The disappearance of trade shows and other live marketing events, combined with increasing barriers to face-to-face sales meetings, places added pressure on businesses to market themselves through alternative means. If there is a silver lining, it’s that marketing dollars that were allocated to the live events may now be available for other efforts. Digital is expected to be the clear winner, says Bernard Marr, a strategic business and technology advisor.
The temptation, in these uncertain times, may be to claw back your unspent trade show and conference dollars and not spend them elsewhere. That could be a fatal mistake. Without sounding too alarmist, Marr says, the investment in digital marketing could be the deciding factor whether small or medium-sized businesses make it through the time ahead.
For B2B companies that are in industries that have been slow to adapt to digital marketing — and there are more than you might imagine — it means a rapid transition is necessary. “In the coming months, your prospective clients are going to be less open to the idea of letting you walk through the door and shake their hand. If it’s standard in your industry to go out and meet new customers face-to-face before you do business, adapting may mean opening new channels over web or social media platforms where introductions can be made and relationships fostered,” Marr states in a post on Forbes.com.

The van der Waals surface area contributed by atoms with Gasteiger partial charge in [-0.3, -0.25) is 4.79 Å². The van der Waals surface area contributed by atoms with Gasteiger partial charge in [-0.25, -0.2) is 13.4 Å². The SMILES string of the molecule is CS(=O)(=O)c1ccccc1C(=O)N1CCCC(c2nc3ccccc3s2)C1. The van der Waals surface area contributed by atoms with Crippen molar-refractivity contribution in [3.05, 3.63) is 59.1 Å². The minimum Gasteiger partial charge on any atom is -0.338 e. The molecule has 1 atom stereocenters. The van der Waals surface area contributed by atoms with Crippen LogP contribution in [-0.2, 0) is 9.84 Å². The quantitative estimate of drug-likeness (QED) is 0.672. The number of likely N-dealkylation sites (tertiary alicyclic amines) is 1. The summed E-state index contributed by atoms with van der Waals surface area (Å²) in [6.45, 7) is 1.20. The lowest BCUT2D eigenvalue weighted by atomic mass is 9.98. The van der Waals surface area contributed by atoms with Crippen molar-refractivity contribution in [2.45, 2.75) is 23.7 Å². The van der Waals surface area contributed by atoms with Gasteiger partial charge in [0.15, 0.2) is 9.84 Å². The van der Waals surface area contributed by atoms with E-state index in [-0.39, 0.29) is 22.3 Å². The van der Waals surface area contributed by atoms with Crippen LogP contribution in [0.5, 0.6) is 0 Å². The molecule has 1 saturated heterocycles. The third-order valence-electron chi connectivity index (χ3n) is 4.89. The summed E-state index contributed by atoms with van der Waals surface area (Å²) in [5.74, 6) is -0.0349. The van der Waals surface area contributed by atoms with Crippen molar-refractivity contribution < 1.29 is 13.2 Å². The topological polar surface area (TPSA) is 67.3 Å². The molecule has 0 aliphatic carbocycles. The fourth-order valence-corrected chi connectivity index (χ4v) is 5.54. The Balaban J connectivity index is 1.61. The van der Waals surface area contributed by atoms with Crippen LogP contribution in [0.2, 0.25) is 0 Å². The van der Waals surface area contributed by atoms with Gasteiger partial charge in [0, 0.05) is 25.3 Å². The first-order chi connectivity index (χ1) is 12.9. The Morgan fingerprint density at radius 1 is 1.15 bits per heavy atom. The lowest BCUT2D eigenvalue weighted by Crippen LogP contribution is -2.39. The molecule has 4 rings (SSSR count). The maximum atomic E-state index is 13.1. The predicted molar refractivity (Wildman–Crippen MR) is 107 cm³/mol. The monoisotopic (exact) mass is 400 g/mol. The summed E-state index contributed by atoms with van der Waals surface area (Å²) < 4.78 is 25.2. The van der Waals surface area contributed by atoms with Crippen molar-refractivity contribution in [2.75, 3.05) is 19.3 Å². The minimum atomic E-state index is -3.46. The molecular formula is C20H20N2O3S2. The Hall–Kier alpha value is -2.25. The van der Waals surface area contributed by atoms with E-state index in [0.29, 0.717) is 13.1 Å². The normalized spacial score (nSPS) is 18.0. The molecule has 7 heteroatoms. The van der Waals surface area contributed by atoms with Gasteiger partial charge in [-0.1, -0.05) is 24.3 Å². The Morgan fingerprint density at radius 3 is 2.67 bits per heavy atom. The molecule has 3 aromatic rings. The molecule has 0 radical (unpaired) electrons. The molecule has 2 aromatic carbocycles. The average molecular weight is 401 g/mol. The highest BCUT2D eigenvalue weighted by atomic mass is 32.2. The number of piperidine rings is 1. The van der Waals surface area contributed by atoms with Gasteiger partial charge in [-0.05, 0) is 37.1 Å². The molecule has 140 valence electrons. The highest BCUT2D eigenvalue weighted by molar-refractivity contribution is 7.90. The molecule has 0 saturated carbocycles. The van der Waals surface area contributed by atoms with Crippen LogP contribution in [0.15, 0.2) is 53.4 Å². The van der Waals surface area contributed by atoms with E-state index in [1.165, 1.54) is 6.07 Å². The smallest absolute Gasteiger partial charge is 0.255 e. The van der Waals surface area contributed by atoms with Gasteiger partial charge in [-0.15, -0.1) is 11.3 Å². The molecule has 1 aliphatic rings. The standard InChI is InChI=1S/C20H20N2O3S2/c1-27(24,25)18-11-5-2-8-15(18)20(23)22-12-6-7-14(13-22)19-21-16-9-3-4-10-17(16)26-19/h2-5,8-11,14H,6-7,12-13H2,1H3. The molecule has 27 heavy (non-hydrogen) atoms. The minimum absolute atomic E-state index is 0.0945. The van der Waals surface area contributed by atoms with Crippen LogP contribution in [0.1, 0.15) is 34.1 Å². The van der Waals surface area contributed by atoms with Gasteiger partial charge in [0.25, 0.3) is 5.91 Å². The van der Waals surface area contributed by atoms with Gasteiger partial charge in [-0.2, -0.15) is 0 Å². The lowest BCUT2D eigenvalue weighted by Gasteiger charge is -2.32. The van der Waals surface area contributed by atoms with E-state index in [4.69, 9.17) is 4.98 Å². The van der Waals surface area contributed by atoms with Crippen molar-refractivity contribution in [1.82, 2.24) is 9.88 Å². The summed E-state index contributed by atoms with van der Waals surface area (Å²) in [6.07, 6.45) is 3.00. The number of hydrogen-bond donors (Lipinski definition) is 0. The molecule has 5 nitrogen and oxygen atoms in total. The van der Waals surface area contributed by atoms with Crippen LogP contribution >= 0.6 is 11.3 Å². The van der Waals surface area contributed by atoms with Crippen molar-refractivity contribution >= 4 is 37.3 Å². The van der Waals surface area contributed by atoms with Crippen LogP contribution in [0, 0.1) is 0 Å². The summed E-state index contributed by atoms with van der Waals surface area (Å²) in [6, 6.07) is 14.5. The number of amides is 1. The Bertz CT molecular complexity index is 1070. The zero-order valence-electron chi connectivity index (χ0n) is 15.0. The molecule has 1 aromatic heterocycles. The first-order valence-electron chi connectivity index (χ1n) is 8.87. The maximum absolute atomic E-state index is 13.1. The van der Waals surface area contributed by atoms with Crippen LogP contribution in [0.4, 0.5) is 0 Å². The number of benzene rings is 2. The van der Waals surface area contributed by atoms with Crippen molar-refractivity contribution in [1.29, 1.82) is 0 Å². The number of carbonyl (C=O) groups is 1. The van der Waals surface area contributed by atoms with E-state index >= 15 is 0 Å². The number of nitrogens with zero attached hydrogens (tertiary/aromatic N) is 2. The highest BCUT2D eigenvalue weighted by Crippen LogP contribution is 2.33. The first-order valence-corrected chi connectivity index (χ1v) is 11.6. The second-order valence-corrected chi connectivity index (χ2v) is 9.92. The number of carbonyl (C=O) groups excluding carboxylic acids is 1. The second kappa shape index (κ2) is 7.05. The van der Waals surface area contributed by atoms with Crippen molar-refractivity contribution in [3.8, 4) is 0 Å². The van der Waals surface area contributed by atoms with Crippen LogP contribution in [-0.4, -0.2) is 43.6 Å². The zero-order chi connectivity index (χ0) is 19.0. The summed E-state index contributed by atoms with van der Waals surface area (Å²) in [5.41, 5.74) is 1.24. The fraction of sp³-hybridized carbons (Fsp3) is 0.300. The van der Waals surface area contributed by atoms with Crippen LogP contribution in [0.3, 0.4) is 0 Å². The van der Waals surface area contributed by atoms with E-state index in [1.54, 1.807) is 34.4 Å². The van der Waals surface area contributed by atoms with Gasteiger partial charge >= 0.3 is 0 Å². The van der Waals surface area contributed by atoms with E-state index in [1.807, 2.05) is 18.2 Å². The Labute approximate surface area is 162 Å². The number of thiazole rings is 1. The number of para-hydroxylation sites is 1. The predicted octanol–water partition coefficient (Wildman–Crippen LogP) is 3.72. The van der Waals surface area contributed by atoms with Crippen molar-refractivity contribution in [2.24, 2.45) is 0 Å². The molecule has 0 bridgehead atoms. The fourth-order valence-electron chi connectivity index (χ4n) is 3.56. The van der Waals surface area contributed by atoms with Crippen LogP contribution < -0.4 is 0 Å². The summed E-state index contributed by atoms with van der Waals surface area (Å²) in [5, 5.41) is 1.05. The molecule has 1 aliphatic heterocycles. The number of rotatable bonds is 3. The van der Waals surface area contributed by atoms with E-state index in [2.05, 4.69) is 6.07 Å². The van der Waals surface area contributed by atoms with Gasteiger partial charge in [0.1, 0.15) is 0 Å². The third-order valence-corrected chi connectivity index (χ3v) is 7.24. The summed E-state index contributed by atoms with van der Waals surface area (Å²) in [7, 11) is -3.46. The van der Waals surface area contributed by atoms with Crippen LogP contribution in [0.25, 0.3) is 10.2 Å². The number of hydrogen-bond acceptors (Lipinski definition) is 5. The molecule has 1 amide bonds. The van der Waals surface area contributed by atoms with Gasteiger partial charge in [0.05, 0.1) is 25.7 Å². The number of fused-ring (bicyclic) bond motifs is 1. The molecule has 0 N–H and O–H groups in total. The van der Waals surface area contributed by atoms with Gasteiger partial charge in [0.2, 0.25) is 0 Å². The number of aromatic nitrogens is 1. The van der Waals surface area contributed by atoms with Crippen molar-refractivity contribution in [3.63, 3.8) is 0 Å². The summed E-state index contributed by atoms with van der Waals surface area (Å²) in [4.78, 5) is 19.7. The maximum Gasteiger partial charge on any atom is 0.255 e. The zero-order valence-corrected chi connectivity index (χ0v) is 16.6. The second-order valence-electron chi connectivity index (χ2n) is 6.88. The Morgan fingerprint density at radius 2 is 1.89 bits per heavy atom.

“If your organization previously put token efforts into digital channels — because like a lot of other businesses, you had built your networks offline and that had always seemed to work — now is the time to revisit them. That could be as simple as giving your website and social pages a refresh, or a more innovative approach.”
Ratnesh Singh, head of global business at events technology agency Buzznation, told Marr that businesses are experi-ment-ing with immersive 3D virtual events and live social platforms such as Facebook or LinkedIn Live as substitutes for their lost trade show and conference networking opportunities.
“As long as businesses approach the shift to digital marketing strategically, there’s no reason why it should just serve as an emergency fill-in, but could carry on providing long-term value when the world eventually gets back to normal,” Marr says.